This life is hard, Christ promised it would be when He told His followers “I came not to bring peace, but the sword” (Matthew 10:34). A Gospel identity is very different than a conservative identity… or a progressively liberal identity… or a philanthropist identity… or a homosexual identity… or a black identity… A Gospel identity looks at what Christ said (I am the way, the Truth, and the Life – John 14:), and what He did (the Pharisees asked why Christ dined with sinners – Matthew 9:11). We live a life centered on Gospel identity when we stand up for our belief in the truth of heterosexual marriage – marriage founded in God, not man. We life a Gospel identity life when we vote for a candidate that wishes to care for the poor by giving them a hand up (John 9:6), not a hand out (2 Thessalonians 3:10). We live a life with an identity centered on the Gospel when we choose to speak words of mercy or love rather than curse another man made in God’s image (James 3:10). Yet we continue living a life of Gospel identity when we call out a brother in sin (James 5:19-20).

A Gospel Identity should be one that is counter-cultural. It shouldn’t just be a “nice life,” a “kind life.” When we do good, our actions should point back to Christ, who saved us from certain damnation. We do that by living unapologetically for Him! When we do good, when we are praised – direct that praise back to Him, not yourself. If I can give any other encouragement: when you live with this mindset, you will make a difference. People will notice. It has happened to me multiple times at my jobs. Speak up about your faith – don’t hide it, don’t apologize for it. That is how you live a life of Gospel identity.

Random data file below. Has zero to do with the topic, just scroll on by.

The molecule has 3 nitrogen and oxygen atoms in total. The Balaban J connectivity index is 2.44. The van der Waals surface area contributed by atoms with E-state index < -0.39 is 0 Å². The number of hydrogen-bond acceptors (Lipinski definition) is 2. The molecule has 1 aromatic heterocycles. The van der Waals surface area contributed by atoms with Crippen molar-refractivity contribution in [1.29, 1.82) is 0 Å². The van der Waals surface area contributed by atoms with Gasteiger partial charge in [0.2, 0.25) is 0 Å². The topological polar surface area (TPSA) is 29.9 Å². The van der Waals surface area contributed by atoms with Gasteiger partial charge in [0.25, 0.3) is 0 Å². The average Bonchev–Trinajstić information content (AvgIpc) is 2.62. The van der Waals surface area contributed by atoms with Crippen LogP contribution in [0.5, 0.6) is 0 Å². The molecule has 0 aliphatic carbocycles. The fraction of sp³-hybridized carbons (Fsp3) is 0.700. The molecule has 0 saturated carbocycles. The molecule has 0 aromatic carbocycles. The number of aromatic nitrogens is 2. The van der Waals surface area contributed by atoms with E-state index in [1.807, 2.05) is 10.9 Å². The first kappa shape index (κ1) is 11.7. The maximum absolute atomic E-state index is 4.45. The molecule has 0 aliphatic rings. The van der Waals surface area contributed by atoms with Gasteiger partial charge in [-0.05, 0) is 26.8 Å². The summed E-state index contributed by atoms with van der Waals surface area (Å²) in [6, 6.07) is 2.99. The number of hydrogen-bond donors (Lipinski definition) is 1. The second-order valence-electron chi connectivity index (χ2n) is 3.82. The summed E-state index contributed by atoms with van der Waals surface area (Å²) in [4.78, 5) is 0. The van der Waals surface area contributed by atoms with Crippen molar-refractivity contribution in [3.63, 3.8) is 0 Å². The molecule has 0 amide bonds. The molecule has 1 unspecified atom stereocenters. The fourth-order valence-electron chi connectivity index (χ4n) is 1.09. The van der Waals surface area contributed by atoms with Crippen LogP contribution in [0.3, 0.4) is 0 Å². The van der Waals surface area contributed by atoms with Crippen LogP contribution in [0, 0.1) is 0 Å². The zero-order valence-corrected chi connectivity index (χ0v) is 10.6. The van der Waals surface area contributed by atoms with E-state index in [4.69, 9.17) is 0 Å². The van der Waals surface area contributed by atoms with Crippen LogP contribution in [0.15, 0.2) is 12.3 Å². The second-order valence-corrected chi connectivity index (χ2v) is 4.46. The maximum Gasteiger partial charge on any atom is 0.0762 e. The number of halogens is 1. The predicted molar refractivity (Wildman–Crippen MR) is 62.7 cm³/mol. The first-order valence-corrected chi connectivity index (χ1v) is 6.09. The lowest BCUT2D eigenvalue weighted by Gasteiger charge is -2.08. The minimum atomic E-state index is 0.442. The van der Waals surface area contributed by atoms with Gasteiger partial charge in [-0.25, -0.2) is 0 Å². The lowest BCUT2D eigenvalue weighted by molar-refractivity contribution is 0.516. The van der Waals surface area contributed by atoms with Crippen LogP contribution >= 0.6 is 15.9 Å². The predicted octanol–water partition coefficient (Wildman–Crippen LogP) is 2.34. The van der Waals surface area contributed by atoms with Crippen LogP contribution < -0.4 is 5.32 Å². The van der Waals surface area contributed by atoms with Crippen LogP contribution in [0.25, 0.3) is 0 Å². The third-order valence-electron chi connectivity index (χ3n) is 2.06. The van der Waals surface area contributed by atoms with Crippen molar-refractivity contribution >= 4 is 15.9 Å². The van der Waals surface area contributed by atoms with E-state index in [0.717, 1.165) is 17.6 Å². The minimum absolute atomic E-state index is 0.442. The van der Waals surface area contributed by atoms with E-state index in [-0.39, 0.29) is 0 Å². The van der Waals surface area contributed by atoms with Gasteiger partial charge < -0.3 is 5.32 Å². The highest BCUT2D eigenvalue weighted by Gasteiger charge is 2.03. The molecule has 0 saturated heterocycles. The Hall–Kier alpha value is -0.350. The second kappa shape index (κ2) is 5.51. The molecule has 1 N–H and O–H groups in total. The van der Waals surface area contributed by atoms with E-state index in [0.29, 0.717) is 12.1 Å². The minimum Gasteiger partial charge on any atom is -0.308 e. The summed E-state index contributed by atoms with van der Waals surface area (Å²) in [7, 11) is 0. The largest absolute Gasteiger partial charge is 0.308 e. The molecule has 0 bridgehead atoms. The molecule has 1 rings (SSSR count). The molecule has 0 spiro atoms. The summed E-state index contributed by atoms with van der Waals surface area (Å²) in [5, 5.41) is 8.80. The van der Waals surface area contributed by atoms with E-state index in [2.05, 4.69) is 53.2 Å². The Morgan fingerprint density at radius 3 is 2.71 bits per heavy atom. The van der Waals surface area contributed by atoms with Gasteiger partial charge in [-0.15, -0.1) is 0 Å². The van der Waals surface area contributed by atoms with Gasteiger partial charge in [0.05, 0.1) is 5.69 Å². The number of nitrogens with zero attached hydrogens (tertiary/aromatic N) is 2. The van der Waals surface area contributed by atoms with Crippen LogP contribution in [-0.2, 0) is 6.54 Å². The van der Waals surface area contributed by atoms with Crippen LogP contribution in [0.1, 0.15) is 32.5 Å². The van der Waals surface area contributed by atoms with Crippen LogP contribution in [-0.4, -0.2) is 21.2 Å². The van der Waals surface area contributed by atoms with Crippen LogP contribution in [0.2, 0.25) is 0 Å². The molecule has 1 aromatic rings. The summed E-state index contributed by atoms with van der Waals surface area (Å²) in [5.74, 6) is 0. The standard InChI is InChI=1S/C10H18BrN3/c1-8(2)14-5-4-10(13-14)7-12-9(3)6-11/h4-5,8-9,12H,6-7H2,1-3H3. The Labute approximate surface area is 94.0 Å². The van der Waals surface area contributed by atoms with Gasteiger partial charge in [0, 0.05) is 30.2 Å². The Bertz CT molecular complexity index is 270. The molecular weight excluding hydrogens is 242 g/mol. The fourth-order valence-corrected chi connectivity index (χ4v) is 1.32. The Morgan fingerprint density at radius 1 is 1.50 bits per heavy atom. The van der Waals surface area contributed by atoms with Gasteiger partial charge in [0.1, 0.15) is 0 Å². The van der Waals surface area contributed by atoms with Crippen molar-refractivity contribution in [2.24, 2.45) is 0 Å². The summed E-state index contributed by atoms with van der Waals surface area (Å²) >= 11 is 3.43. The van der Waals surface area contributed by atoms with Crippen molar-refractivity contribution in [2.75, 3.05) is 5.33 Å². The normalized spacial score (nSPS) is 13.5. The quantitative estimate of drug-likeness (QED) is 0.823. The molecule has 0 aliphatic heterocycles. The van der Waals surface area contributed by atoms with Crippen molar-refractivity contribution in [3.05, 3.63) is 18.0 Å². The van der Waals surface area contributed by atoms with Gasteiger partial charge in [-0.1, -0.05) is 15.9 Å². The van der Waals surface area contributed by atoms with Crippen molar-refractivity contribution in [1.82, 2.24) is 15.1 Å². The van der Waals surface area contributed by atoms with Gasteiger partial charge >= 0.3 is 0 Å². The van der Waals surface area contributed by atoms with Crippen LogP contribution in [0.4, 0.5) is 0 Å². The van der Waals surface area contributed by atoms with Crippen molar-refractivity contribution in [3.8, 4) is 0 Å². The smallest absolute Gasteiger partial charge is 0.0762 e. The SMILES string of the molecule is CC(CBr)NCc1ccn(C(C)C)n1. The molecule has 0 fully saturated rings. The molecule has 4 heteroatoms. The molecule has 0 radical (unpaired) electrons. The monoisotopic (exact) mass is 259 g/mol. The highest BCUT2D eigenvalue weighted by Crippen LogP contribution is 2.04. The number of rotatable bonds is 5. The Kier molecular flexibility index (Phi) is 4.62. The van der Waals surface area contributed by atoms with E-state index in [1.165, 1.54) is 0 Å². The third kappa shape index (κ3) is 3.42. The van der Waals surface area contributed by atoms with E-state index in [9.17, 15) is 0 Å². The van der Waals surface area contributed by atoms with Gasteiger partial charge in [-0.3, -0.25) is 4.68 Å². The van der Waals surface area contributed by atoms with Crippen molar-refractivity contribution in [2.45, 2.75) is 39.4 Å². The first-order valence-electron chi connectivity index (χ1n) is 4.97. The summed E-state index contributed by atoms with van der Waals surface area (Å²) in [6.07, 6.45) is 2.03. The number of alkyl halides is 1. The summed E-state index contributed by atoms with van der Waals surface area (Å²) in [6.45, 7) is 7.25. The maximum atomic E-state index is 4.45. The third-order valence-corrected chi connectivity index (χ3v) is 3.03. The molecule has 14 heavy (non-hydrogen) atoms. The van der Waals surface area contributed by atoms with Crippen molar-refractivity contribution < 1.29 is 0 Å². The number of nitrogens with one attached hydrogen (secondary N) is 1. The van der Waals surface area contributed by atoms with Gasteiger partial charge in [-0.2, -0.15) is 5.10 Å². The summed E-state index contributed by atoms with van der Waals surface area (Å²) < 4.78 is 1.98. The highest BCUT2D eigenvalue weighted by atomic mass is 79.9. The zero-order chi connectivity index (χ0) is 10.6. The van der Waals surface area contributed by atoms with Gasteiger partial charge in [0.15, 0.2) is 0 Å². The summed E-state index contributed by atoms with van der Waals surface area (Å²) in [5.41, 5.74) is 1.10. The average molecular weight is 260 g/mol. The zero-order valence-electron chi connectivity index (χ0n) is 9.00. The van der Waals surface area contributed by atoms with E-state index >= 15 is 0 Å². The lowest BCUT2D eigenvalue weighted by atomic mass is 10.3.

will apologize for this post though, it may seem rambling – or seem a little scatterbrained. I write this sitting in a coffee shop, my first time really writing with some distractions around me… So, I hope this post makes sense, and that you find it encouraging yet challenging as we enter a time inundated in politics and sports, and so many other things clammering for a spot in your identity.

 

God bless!

“In Christ Alone”

“In Christ Alone”

#hymnsforHim

This will be the first hymn I have done this year that isn’t a traditional hymn, and more of a modern hymn. I haven’t done one yet to drive a point home! So many Christians now-a-days think that traditional, older hymns are boring – or out-of-date. But they are so beautiful, so well thought out, and so deep. Praise and worship songs are, in many ways, today’s answer to a new style. However, I want to be purposeful in showcasing the older hymns. So, let’s look at “In Christ Alone.”

 

In Christ alone my hope is found;
He is my light, my strength, my song;
This cornerstone, this solid ground,